The Little Beauty and the Wee Beastie

Yesterday I went for a hike on a portion of a woods trail that I started decades ago and have been working on improving ever since.  The woods, however, were getting so old that the hypermature ones were dying and falling over at a fast enough rate that I have been having to make ever more detours around them each year.  Last fall we decided to have it logged so we can watch it rejuvenate in years to come.  Almost the only remaining part of my trail skirts a little wetland meadow, and that’s where I hiked yesterday.  I was very happy to see that the blue flag iris (Iris virginica shrevei) were in bloom and, though I didn’t have my tripod with me, and had only my 70-300mm zoom lens on my camera, I decided to make a few portraits of them.

As I wandered a little farther I came across a group of a dozen or so, and a splash of yellow-orange caught my attention.  Upon closer examination, I saw that a Least Skipper (Ancyloxypha numitor) had perched at the mouth of one of the flower’s caverns and was delicately sipping at the delights within.  I sat down at the closest distance at which I could focus my longish lens (a little less than five feet), steadied myself with my elbows on my knees, and settled down to see what I could do with the opportunity and the equipment at hand.

The Skipper advanced deeper and deeper into the mouth of the flower, emerging only occasionally and only very briefly, its head disappearing from view far more often than not.  After a few cycles of this behavior, during which I was able to see its head for only a few seconds out of each minute or so, the pattern stopped and it didn’t seem to move for several minutes.  A small cadre of  mosquitoes took gleeful advantage of my careless inactivity and started feasting on my wrists, but I kept my eye glued to the camera so I could spot-focus on the butterfly when it emerged again.

When it finally did, it fell from the flower about six inches, but was stopped by so fine a thread that it was nearly invisible, and hung there in mid-air, its wings fluttering feebly.  Suspecting an episode of predation, I took a really close look and found that a tiny crab spider, probably a young Goldenrod Spider (Misumena vatia) had been lying in wait within the flower’s depths and had struck when the opportunity arose and the Skipper approached closely enough.  It had found a soft enough spot in the insect’s head to penetrate with its miniscule fangs, and it was not letting go.

It took another several minutes for the fluttering of the Skipper’s wings to stop so that the spiderlet could manage to haul its enormous prey laboriously back up to its lair in the flower.  I find myself imagining the tiny hunter celebrating a successful hunt beyond its wildest young dreams.


About krikitarts

Welcome to Krikit Arts! I'm a veterinarian; photographer; finger-style guitarist, composer, instructor, and singer/songwriter; fisherman; and fly-tyer. Please enjoy--and please respect my full rights to all photos on this Website!
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18 Responses to The Little Beauty and the Wee Beastie

  1. Frank Wallace says:

    Quite a story…and nice shots.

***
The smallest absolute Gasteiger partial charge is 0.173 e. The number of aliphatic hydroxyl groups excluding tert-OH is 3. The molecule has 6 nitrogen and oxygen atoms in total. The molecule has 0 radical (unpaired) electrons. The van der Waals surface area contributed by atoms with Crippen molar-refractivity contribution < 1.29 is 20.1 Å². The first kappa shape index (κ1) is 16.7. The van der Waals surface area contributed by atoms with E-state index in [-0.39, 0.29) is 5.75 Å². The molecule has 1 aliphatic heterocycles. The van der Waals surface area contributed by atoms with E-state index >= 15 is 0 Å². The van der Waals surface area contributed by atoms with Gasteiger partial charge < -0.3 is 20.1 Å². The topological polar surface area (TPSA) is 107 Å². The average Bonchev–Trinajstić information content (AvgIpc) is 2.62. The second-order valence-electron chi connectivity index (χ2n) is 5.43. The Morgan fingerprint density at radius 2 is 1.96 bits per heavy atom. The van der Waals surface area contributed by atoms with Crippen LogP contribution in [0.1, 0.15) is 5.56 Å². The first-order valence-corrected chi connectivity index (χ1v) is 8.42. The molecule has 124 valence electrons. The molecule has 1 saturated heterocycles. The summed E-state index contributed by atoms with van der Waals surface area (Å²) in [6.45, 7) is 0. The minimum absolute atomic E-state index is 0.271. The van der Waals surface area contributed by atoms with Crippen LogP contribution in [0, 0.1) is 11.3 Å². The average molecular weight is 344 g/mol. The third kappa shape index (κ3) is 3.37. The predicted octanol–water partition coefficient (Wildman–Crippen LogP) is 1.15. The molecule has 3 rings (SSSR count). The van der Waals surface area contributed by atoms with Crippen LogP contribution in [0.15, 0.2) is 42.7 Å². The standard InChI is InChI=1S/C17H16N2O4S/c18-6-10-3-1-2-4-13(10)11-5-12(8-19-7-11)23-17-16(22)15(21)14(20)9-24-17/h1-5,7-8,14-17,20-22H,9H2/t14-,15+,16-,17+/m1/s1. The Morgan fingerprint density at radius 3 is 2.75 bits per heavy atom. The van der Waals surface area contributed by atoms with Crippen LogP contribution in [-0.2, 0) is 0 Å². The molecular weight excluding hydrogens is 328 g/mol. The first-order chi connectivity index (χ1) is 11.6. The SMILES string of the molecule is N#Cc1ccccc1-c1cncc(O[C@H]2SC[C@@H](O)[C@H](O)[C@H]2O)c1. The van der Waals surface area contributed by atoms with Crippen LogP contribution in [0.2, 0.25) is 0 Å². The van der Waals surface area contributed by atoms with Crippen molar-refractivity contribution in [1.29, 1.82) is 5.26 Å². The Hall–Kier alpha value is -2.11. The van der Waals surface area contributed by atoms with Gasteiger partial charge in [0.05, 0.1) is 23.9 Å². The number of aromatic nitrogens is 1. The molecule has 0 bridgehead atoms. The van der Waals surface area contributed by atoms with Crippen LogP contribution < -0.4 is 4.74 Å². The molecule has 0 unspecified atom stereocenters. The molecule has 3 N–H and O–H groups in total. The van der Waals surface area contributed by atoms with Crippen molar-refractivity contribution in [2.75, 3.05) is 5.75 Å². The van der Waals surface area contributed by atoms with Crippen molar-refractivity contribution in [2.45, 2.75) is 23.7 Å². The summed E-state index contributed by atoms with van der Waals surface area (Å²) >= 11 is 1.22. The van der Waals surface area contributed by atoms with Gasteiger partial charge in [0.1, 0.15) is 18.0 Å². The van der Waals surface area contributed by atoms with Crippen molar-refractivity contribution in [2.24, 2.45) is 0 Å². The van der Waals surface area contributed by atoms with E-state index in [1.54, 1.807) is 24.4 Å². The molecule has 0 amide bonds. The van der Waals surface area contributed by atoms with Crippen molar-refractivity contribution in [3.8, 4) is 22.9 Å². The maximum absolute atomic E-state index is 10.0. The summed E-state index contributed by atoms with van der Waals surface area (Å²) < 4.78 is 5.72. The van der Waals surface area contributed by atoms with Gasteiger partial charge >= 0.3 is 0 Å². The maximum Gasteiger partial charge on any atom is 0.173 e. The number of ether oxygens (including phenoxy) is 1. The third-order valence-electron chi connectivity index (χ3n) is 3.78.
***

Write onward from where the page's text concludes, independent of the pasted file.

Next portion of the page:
2. seekraz says:

    Wow…how crazy is that?! What a capture…I can’t imagine that witnessing something like this would happen again in a lifetime unless you spent a significant portion of that lifetime lying in wait yourself for such an event. How fortunate for you…and us (while being so unfortunate for the poor moth/butterfly). Incredible shots, Gary. Thank you for sharing.

    • krikitarts says:

      I feel very privileged to have been witness to such a melodrama in miniature. In spite of the mosquitoes, something told me I should sit tight and wait to see what might happen. I have learned to follow these hunches when time allows, and I’m really grateful that this was one of those times.

  3. Nice blog. Enjoyed the story….loved the images. Woodland are areas that people think manage themselves but the reality is that you have to plan well for its future with sometmes tough decisions as to what to remove have to be made. Good luck and think hard!

    • krikitarts says:

      Exactly right, David. When we assume stewardship of such things, there’s a lot of responsibility, and intelligent management is sometimes quite a challenge.

  4. MikeP says:

    Gary… I am still amazed at how that spider, small in size can pull that moth up. Really nice find!!

  5. krikitarts says:

    It’s one thing for a small spider to snare a much larger prey in a web, but all alone and unassisted like this–I think that’s the most ambitious catch I’ve ever witnessed. And the butterfly must weigh 15 to 20 times as much as the little hunter. Quite a feat, indeed.

  6. Finn Holding says:

    Wow! Superb series to depict this natural drama. The spider was punching way above his weight there.

  7. Adrian Lewis says:

    Gary, that is a truly astonishing set of images – absolutely incredible, and very well photographed! I’m going to reblog it. Adrian

  8. Adrian Lewis says:

    Reblogged this on FATman Photos and commented:
    Here is a truly astonishing set of pictures from Gary Bolstad – very well photographed and with incredible subject matter – but look away now if you’re at all appalled by predation in the natural world! FATman

    • krikitarts says:

      Adrian, I fear I am tardy in the extreme in acknowledging and thanking you for reblogging this post. Just too much other stuff going on, as I’ve said. I truly appreciate your friendship, support, and inspiration. I wish I’d had a real macro lens and a tripod!

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